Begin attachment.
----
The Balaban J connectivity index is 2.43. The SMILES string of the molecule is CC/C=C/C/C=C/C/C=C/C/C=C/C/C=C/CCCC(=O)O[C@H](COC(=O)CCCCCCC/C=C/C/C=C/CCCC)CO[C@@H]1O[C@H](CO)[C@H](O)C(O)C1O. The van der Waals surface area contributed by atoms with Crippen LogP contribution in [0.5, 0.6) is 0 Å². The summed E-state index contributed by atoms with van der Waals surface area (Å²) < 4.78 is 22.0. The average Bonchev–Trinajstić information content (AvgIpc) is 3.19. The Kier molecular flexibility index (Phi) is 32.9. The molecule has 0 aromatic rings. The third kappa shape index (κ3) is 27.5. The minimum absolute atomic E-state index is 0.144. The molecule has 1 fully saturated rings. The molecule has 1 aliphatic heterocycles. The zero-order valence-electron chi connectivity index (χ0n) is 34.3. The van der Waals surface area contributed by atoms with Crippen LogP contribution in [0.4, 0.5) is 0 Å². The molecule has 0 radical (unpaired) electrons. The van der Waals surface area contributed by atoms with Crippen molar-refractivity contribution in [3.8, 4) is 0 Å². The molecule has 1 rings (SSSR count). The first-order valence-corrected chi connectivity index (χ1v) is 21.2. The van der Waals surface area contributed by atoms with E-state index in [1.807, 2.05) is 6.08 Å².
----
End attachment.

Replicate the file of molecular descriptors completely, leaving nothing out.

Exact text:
The Balaban J connectivity index is 2.43. The SMILES string of the molecule is CC/C=C/C/C=C/C/C=C/C/C=C/C/C=C/CCCC(=O)O[C@H](COC(=O)CCCCCCC/C=C/C/C=C/CCCC)CO[C@@H]1O[C@H](CO)[C@H](O)C(O)C1O. The van der Waals surface area contributed by atoms with Crippen LogP contribution in [0.5, 0.6) is 0 Å². The summed E-state index contributed by atoms with van der Waals surface area (Å²) < 4.78 is 22.0. The average Bonchev–Trinajstić information content (AvgIpc) is 3.19. The Kier molecular flexibility index (Phi) is 32.9. The molecule has 0 aromatic rings. The third kappa shape index (κ3) is 27.5. The minimum absolute atomic E-state index is 0.144. The molecule has 1 fully saturated rings. The molecule has 1 aliphatic heterocycles. The zero-order valence-electron chi connectivity index (χ0n) is 34.3. The van der Waals surface area contributed by atoms with Crippen LogP contribution in [0.4, 0.5) is 0 Å². The molecule has 0 radical (unpaired) electrons. The van der Waals surface area contributed by atoms with Crippen molar-refractivity contribution in [3.8, 4) is 0 Å². The molecule has 1 rings (SSSR count). The first-order valence-corrected chi connectivity index (χ1v) is 21.2. The van der Waals surface area contributed by atoms with E-state index in [1.807, 2.05) is 6.08 Å².